• The entity’s cooperation with the investigation

Other HIPAA enforcers

As we mentioned earlier, OCR isn’t the only entity allowed to enforce HIPAA Rules. While they don’t step in nearly as much, state attorneys general and the CMS also have authority here. Next, we’ll explain what powers they are granted and how they enforce HIPAA.

State attorneys general  

In 2008, the Health Information Technology for Economic and Clinical Health (HITECH) Act gave state attorneys general the authority to enforce HIPAA in their states.

Early on, states were hesitant to use this power, and many chose not to. But recently, state attorneys general have been enforcing HIPAA more actively. In 2021, for example, New Jersey helped investigate the 2019 data breach at American Medical Collection Agency (AMCA).

While increasing state involvement is partially due to the practice becoming more accepted over time, it’s also likely because attorneys general are now allowed to keep a portion of violation fines.

It’s important to note that penalties issued by state attorneys general are far less severe than those issued by OCR, ranging from $100 to $25,000.

The Centers for Medicare and Medicaid Services (CMS)

In addition to its well-known patient security stipulations, HIPAA includes provisions designed to improve efficiency in the health care sector. These are known as the HIPAA Administrative Simplification Regulations.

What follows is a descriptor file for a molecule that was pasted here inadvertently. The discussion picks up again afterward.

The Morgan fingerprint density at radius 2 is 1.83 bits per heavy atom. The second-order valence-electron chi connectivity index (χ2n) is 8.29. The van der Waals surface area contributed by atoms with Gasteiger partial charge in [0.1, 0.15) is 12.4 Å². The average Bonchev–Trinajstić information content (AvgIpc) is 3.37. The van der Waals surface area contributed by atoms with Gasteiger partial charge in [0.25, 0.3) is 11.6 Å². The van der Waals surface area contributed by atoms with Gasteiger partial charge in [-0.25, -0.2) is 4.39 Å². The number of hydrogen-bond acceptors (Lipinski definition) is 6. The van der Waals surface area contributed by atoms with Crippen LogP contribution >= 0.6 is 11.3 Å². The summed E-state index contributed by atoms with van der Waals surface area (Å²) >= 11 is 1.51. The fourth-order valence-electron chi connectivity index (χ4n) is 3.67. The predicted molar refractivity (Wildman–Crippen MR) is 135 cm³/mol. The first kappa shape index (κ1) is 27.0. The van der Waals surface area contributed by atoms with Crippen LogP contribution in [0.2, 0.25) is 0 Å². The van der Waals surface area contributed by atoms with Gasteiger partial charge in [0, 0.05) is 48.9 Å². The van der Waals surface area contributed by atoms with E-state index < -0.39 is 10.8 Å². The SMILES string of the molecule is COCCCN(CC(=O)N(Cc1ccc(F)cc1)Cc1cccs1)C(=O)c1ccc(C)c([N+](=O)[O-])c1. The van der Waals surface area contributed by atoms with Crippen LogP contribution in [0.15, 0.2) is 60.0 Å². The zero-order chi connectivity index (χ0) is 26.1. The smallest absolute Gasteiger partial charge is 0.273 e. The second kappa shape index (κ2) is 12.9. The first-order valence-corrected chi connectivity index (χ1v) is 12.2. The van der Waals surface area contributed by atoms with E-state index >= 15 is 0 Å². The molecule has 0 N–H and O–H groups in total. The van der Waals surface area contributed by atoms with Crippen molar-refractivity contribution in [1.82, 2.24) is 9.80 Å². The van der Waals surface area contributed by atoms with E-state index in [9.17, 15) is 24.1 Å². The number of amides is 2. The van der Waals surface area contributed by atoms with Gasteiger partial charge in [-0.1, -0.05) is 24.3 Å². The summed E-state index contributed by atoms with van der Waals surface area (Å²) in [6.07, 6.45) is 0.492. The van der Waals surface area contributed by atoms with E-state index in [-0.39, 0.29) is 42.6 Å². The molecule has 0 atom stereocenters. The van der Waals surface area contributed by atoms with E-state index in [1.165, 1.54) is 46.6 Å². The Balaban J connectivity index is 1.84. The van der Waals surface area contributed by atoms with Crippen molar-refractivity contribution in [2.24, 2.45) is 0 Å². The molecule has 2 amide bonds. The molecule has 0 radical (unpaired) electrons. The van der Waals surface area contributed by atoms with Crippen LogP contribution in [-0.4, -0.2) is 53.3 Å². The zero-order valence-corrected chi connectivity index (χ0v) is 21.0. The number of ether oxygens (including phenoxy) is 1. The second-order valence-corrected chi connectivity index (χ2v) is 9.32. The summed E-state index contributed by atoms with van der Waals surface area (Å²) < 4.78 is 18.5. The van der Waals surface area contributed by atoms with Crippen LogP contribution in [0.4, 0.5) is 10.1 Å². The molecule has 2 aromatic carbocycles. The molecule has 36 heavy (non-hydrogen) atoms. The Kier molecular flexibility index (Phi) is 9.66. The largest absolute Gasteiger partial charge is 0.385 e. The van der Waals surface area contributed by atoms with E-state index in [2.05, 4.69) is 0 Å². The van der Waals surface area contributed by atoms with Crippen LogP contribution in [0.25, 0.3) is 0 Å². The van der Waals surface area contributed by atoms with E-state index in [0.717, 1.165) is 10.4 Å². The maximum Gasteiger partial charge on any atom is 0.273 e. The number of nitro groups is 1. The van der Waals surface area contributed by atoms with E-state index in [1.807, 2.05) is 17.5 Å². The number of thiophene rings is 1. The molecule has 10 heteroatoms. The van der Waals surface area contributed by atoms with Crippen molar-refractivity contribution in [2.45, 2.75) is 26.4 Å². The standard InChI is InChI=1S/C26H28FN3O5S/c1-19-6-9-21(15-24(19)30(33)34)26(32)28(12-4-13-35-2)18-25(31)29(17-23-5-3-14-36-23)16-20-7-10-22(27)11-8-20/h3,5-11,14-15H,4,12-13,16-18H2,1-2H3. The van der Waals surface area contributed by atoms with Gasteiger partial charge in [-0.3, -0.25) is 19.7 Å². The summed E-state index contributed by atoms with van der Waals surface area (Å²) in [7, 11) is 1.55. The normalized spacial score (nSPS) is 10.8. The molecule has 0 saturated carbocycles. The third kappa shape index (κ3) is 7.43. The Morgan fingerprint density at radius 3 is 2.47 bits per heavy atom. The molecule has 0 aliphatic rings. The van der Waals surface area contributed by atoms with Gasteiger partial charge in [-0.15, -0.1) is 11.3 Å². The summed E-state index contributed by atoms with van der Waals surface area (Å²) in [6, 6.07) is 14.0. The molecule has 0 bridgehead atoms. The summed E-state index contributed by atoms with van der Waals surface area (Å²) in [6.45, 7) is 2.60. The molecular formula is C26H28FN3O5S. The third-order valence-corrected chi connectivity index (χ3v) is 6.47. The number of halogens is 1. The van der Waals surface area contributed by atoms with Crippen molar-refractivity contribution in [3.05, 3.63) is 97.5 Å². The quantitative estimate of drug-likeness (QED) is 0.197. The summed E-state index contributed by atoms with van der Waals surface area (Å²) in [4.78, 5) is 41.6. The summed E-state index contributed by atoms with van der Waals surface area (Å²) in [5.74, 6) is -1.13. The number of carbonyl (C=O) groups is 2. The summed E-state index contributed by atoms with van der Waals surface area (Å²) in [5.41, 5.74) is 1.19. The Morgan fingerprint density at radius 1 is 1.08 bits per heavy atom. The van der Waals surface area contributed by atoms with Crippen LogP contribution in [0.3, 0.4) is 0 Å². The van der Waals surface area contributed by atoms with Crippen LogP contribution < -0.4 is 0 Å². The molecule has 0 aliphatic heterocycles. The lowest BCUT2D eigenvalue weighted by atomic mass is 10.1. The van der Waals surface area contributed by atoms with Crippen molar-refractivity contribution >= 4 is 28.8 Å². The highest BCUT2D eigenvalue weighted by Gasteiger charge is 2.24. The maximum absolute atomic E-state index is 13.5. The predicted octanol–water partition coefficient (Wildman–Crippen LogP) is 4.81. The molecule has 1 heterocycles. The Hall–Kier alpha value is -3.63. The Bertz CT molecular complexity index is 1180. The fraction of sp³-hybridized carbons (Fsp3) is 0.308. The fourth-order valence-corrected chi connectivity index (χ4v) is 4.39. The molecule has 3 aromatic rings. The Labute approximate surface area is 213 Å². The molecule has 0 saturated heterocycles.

It’s the CMS’ responsibility to enforce these regulations. CMS investigates covered entities that have failed to comply with this area of HIPAA. However, it does not issue penalties against non-compliant entities unless they refuse to achieve compliance.

4 tips for maintaining HIPAA compliance

Needless to say, complying with HIPAA will save you a lot of hassle — say goodbye to the stress of an impending investigation. Apart from following HIPAA’s Security and Privacy Rules, we compiled some best practices to help your organization remain compliant.

  • Train employees in privacy and security policies: Ideally, following HIPAA Privacy and Security Rules would be enough to keep an organization HIPAA-compliant. But that isn’t always the case. Create and regularly update privacy and security policies, then train your employees to follow those policies during their onboarding process and on a regular basis.
  • Perform regular self-audits: Threats evolve and security measures fail over time. To remain compliant, conduct regular audits of your physical, technical, and administrative safeguards. According to the HSS, these should be conducted at least annually.
  • Document everything: If your organization is investigated, it will be a much easier process if you’ve been documenting all of your HIPAA compliance efforts. OCR and other enforcers will likely want to see self-audit records, privacy and security policies, and organization-wide training sessions.
  • Automate compliance: Automating the compliance process makes it much easier to become continuously compliant. This makes audits and investigations far less stressful.

Covering your HIPAA bases with Secureframe

​​Secureframe takes the guesswork out of HIPAA compliance. We break the process down into straightforward steps, from helping you create privacy and security policies to facilitating employee HIPAA training.

Our software makes it easy to ensure that your vendors are HIPAA-compliant, too. We nip vendor risk in the bud, helping you create Business Associate Agreements for partners that have access to patient health information.

 For total confidence in your HIPAA compliance strategy, request a demo of our platform today.